Mayor Bob Filner’s appearance at a City Heights skate park rally this month might have seemed like a random stop on his dizzying #FilnerEverywhere victory lap. Lisa Halverstadt had that encounter right — he sauntered into the auditorium late and unannounced, then electrified the crowd with a quick promise to get the neighborhood a skate park.
But Filner’s appearance was anything but random. It was the apex of a calculated, youth-led campaign that moved the issue from a City Heights utility road where skaters grind on curbs to the headlines of nearly every San Diego media outlet, and finally to the new mayor’s to-do list.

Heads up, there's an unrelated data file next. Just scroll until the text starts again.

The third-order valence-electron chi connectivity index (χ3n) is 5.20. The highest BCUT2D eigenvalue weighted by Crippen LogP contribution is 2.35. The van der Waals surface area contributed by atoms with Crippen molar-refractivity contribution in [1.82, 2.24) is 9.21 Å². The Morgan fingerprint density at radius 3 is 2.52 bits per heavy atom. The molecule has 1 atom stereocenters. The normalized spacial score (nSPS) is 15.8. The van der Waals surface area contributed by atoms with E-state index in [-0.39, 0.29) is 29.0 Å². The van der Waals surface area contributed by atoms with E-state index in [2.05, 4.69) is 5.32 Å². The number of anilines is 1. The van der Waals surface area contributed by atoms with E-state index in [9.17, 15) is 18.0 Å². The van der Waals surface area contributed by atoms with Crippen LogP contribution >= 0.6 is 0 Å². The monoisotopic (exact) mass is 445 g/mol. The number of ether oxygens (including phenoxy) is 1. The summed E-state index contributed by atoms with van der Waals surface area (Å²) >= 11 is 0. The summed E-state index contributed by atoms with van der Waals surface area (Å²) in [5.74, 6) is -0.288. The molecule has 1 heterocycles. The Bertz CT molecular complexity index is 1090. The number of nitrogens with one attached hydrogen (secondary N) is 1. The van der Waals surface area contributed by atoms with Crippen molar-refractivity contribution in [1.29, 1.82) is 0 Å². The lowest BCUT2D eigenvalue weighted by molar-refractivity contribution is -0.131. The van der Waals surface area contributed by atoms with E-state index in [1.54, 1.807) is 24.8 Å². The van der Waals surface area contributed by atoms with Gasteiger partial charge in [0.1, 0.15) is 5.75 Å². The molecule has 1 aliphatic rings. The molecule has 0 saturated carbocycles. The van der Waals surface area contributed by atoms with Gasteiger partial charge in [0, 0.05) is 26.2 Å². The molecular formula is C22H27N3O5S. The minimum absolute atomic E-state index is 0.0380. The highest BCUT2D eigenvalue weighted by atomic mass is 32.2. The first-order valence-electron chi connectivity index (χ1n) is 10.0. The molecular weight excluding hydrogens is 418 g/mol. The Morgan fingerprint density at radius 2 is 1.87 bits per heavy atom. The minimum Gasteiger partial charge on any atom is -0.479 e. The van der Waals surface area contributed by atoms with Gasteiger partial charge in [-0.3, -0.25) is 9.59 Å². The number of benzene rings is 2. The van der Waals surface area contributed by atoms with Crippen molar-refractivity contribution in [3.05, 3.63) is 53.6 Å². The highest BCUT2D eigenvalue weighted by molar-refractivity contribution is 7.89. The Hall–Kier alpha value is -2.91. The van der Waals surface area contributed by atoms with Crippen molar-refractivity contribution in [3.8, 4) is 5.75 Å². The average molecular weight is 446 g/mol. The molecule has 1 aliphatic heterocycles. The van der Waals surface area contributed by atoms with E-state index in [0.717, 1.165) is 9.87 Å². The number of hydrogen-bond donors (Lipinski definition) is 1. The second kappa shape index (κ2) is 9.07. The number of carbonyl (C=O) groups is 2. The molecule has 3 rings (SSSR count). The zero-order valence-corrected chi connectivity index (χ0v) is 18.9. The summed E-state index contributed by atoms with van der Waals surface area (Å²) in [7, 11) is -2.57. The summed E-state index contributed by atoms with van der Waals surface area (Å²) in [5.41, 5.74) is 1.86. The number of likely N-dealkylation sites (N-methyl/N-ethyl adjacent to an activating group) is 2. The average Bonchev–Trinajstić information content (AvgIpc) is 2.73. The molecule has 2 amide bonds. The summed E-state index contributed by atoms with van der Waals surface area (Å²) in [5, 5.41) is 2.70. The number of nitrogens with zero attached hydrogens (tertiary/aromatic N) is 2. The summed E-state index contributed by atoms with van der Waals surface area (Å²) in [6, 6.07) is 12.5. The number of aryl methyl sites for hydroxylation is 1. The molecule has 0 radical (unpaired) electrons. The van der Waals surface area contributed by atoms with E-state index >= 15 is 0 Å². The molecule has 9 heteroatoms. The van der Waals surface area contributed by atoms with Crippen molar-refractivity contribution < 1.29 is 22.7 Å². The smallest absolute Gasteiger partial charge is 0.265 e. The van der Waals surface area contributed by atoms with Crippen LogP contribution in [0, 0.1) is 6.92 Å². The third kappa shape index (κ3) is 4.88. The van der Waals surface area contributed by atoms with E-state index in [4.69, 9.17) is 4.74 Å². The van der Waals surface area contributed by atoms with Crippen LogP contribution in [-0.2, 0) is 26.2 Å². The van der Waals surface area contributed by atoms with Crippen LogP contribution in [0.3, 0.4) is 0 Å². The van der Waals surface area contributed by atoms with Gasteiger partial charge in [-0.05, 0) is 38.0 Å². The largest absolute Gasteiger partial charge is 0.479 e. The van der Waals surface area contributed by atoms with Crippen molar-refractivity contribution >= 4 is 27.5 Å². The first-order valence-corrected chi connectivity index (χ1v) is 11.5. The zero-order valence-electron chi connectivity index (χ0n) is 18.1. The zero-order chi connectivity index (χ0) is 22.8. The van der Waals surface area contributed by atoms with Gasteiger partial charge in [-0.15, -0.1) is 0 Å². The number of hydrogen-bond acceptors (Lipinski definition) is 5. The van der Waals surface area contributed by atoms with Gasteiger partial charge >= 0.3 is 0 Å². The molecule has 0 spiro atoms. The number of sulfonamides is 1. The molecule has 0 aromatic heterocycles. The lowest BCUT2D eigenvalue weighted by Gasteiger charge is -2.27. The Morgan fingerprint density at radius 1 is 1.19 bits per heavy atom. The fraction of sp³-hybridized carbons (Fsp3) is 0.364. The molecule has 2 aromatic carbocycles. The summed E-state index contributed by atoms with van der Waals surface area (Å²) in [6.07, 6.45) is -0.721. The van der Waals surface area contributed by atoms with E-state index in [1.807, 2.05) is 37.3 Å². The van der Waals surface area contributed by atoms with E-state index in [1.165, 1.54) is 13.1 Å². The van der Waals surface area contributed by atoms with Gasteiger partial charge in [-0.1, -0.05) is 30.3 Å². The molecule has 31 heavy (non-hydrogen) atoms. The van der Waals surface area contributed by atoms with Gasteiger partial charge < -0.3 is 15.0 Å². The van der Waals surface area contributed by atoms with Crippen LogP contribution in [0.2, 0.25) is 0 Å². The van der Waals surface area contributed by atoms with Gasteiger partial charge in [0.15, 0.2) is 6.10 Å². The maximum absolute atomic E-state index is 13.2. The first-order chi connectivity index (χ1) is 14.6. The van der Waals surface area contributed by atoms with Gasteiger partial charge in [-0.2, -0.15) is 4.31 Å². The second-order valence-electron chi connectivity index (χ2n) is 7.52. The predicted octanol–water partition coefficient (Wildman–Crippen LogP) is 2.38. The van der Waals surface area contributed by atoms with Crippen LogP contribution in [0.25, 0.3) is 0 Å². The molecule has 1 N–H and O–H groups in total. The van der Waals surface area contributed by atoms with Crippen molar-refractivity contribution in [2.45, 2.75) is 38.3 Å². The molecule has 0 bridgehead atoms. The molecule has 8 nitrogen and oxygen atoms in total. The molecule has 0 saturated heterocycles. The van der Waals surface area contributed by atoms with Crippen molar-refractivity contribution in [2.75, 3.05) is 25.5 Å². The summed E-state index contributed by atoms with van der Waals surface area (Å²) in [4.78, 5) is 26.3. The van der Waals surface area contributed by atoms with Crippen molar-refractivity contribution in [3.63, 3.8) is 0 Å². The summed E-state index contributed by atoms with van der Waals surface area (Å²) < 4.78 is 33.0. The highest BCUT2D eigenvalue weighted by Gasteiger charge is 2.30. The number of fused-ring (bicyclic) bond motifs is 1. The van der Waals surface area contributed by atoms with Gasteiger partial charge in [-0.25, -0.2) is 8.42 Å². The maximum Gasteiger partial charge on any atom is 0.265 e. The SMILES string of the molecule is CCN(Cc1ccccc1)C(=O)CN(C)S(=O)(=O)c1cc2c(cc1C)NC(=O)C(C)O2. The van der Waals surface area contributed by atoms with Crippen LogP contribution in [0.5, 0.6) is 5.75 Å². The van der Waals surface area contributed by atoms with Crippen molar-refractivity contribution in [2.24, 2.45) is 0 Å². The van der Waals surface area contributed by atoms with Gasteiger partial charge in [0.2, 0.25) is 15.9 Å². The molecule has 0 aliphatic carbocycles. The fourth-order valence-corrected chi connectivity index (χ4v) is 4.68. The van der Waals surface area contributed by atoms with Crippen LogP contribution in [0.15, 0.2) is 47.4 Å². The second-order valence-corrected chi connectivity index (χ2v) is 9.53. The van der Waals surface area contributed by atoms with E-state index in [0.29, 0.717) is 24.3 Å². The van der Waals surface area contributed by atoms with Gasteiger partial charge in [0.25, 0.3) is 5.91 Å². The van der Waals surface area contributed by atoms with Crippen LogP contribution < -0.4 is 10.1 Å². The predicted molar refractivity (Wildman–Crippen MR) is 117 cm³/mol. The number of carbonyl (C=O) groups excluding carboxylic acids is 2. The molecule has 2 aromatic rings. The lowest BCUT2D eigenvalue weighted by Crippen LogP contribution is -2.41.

The youth, who are involved with the City Heights community health nonprofit Mid-City Community Advocacy Network, have been putting out videos, reaching out to residents with skate demos and touring potential park sites with local decision-makers.
Forget the stereotype that pegs kids with shaggy haircuts and skate decks as wayward youth. These kids have a clear mission, a slick brand identity and — better yet — the attention of your elected officials.
And they want more than a skate park.